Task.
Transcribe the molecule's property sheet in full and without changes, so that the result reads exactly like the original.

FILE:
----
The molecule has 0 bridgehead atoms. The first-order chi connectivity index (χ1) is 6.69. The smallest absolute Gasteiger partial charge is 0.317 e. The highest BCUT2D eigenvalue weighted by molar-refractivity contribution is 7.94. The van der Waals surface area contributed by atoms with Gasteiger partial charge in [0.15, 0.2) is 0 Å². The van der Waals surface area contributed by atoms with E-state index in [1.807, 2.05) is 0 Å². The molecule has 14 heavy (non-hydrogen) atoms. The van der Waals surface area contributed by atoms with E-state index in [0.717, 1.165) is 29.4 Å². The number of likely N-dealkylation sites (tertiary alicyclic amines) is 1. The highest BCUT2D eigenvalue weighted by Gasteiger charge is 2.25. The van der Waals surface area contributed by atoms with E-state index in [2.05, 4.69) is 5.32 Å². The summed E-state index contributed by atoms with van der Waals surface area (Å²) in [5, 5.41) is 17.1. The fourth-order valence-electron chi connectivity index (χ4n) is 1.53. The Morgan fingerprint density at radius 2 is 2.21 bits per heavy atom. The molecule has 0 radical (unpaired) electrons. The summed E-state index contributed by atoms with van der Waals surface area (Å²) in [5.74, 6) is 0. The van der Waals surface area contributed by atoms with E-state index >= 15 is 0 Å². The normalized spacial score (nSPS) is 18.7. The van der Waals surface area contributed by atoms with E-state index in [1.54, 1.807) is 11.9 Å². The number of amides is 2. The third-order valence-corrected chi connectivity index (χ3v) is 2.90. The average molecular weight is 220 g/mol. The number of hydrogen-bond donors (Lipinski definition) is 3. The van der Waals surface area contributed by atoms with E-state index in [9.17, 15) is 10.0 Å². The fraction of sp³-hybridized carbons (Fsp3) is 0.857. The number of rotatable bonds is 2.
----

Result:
The molecule has 0 bridgehead atoms. The first-order chi connectivity index (χ1) is 6.69. The smallest absolute Gasteiger partial charge is 0.317 e. The highest BCUT2D eigenvalue weighted by molar-refractivity contribution is 7.94. The van der Waals surface area contributed by atoms with Gasteiger partial charge in [0.15, 0.2) is 0 Å². The van der Waals surface area contributed by atoms with E-state index in [1.807, 2.05) is 0 Å². The molecule has 14 heavy (non-hydrogen) atoms. The van der Waals surface area contributed by atoms with E-state index in [0.717, 1.165) is 29.4 Å². The number of likely N-dealkylation sites (tertiary alicyclic amines) is 1. The highest BCUT2D eigenvalue weighted by Gasteiger charge is 2.25. The van der Waals surface area contributed by atoms with E-state index in [2.05, 4.69) is 5.32 Å². The summed E-state index contributed by atoms with van der Waals surface area (Å²) in [5, 5.41) is 17.1. The fourth-order valence-electron chi connectivity index (χ4n) is 1.53. The Morgan fingerprint density at radius 2 is 2.21 bits per heavy atom. The molecule has 0 radical (unpaired) electrons. The summed E-state index contributed by atoms with van der Waals surface area (Å²) in [5.74, 6) is 0. The van der Waals surface area contributed by atoms with E-state index >= 15 is 0 Å². The normalized spacial score (nSPS) is 18.7. The van der Waals surface area contributed by atoms with E-state index in [1.54, 1.807) is 11.9 Å². The number of amides is 2. The third-order valence-corrected chi connectivity index (χ3v) is 2.90. The average molecular weight is 220 g/mol. The number of hydrogen-bond donors (Lipinski definition) is 3. The van der Waals surface area contributed by atoms with E-state index in [9.17, 15) is 10.0 Å². The fraction of sp³-hybridized carbons (Fsp3) is 0.857. The number of rotatable bonds is 2.